Friday, September 25, 2009

A Nailbiter

I have been in Germany since Thursday on a study tour organized by the International Association for the Study of German Politics and the DAAD. There are 54 academics, mainly from the UK and USA here, engaged in a variety of election-related activities--political rallies, one-on-one meetings with politicians and roundtables with electoral researchers and pollsters. Of course, the best thing about being in Berlin is the opportunity to absorb the Stimmung in the last days of the campaign.

And what a difference a few days makes. All of a sudden, the "most boring campaign" in living memory--likened to a city council election in Würzburg by Roger Cohen in the International Herald Tribune--has become interesting. With the polls tightening, the outcome is not assured. And when things are so tight, all prognoses are within the margin of error. The big topic here is whether the CDU/CSU-FDP will win a majority of seats thanks to Überhangmandate, but will lose the popular vote. I also think that we need to have be skeptical towards these polling results--we should not forget that the polling institutes overestimated the actual result for the CDU last time by 5-6%.

But, according to the folks from Forschungsgruppe Wahlen and Infratest dimap, a Black- Yellow government is still the most likely outcome, even though no one knows how crucial the Überhangmandate will be. Moreover, the % of undecided voters is at an all-time high--at 19% of the electorate (11% in 2005). The pollsters offered up several tantalizing tidbits of information:

° The incidence of vote splitting--voters choosing one party for the territorial representative and another for the all-important party list vote has continued to increase--to 27% this year (22% in 2005). Richard Hilmer from Infratest dimap thinks that vote splitting, particularly CDU voters giving their second vote to the FDP was responsible for the unexpected outcome in 2005. This situation may recur this year.

° Yvonne Schroth from Forschungsgruppen Wahlen notes that never has there been such a volatile electorate, with an unprecedented level of readiness to vote across ideological divides. For example, 24% of CDU voters would vote for the Greens (unthinkable 20 years ago). Still, 15% of voters are unsure about their choice on Sunday (up from 11% at this point in 2005).

° Viola Neu from the Konrad Adenauer Foundation concluded that she just doesn't know what indicators or factors will matter for the final result--too much is in flux this time around. Only 25% of the German electorate are still Stammwähler, meaning that 3/4 are floating voters. She also thinks that it is scandalous that a peripheral topic--the Überhangmandate--have taken on so much importance. She points out that all of the media attention was generated by an esoteric mathematical academic model. She also asserted that the media are responsible for the widespread belief that this election has been boring and content-less. Apparently, media figures vacationed in Berlin when everyone else was abroad in August, concluding that the election was boring at that time, and, in a classic example of media framing and narrativizing, the reputation has stuck.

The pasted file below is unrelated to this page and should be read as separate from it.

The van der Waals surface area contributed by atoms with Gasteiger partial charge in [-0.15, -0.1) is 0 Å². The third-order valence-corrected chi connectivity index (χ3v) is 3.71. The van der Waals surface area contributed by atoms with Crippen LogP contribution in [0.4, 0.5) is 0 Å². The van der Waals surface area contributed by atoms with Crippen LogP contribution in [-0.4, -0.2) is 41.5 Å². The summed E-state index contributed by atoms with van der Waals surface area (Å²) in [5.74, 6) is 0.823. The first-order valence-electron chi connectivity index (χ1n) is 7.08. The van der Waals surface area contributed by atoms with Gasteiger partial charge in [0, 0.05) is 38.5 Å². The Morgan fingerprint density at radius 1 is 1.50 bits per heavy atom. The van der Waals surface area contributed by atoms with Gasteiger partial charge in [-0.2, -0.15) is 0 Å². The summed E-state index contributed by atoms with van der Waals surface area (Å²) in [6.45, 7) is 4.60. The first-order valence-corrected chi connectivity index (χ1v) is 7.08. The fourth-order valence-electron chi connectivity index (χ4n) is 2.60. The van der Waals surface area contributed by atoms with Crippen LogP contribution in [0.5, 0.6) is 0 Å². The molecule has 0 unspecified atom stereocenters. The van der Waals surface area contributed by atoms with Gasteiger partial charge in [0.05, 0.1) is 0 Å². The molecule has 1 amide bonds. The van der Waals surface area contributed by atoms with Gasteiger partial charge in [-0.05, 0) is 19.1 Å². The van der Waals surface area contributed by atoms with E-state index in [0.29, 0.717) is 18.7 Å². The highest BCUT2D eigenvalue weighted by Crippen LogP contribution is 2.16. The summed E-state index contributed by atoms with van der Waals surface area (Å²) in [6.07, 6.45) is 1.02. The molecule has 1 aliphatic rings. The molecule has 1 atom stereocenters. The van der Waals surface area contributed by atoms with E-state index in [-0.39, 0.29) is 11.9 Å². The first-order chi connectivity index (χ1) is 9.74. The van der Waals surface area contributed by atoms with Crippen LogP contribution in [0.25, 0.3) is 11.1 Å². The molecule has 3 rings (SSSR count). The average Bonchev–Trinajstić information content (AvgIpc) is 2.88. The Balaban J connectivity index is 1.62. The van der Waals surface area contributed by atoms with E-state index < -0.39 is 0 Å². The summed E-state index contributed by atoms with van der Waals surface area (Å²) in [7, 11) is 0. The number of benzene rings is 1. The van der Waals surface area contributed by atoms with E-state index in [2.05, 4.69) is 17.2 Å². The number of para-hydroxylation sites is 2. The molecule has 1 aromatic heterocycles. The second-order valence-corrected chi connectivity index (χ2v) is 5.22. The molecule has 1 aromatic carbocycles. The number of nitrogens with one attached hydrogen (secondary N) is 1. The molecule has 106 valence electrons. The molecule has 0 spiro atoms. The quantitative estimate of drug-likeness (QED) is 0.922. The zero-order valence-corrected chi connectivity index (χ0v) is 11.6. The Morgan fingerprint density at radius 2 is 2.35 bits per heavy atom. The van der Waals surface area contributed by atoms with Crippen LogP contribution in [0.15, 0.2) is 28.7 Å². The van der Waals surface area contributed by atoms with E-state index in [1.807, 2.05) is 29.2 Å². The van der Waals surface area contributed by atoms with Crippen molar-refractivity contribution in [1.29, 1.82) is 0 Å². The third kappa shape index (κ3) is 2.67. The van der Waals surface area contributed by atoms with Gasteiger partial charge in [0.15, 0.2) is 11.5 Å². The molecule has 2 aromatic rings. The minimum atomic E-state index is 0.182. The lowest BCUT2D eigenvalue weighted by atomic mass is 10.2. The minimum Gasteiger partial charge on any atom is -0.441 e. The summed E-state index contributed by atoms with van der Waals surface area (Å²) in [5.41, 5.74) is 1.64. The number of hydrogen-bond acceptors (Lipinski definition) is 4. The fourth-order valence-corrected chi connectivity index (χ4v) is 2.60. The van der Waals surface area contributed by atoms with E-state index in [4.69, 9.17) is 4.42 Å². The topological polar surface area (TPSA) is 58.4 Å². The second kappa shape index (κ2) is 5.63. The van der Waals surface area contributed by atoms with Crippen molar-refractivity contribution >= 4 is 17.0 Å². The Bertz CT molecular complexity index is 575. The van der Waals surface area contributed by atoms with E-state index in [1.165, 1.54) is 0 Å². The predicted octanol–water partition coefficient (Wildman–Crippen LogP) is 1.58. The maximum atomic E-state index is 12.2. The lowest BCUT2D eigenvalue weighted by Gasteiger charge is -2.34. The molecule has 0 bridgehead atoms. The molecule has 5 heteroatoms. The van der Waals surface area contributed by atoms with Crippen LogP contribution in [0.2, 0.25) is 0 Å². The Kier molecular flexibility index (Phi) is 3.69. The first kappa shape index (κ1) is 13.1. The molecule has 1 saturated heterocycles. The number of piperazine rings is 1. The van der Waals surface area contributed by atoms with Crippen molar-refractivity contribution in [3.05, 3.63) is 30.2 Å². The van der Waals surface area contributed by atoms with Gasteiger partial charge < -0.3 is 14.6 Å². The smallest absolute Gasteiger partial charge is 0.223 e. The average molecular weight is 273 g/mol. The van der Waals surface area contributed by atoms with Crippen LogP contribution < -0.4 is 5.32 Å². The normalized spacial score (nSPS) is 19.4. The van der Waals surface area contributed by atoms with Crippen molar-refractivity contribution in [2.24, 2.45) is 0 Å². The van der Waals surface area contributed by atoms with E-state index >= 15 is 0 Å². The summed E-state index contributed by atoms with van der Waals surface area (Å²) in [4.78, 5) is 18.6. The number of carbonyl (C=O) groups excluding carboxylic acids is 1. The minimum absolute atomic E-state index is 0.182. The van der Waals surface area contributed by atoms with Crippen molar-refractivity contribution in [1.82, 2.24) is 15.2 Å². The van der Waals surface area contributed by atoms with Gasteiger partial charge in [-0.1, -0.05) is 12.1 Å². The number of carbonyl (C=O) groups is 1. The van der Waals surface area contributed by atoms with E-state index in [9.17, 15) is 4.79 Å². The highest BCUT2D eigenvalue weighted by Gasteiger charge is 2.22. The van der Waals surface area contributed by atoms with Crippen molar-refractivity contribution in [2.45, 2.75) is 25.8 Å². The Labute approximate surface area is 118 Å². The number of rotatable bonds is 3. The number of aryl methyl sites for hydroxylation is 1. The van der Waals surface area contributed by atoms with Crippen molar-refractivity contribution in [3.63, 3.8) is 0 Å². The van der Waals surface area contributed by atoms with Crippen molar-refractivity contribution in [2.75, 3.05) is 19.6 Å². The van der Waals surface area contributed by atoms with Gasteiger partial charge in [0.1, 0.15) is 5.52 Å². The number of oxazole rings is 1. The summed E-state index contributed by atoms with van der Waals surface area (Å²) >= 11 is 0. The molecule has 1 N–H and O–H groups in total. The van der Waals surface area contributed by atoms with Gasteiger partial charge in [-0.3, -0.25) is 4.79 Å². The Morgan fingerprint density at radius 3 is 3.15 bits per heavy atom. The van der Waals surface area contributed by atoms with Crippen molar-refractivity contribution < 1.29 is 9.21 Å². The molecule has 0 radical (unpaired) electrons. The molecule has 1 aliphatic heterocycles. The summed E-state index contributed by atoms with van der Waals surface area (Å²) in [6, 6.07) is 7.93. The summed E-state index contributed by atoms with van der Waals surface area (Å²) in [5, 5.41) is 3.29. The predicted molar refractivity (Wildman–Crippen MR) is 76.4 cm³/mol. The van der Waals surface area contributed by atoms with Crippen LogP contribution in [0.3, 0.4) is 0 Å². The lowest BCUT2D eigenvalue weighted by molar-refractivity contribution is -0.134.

° Wolfgang Gibowski thinks that the SPD needs to return to opposition to maintain the overall stability of the German system. He thinks that the country needs two catch-all Volksparteien and if the SPD stays in power in a continuation of the grand coalition, it will continue to lose support and will cease to be a Volkspartei.

There was quite a bit of talk about the Überhangmandate. Reinhard Bütikofer of the Greens said that if Black-Yellow gets its majority this way, it would be as scandalous as the 2000 U.S. Presidential election result and, thus, fundamentally illegitimate. (But he also said that the only reason a Black-Green coalition has been working in Hamburg is because von Beust is gay). Hilmer noted that reform and modifications to the electoral laws will be on the political agenda, especially if the winners of a majority of seats lost the popular vote.

There is obviously much more to report and I will check in again tomorrow. But, finally the election has become interesting and we will all be up late on Sunday waiting for the final results of this nailbiter.

--Eric Langenbacher

No comments:

Post a Comment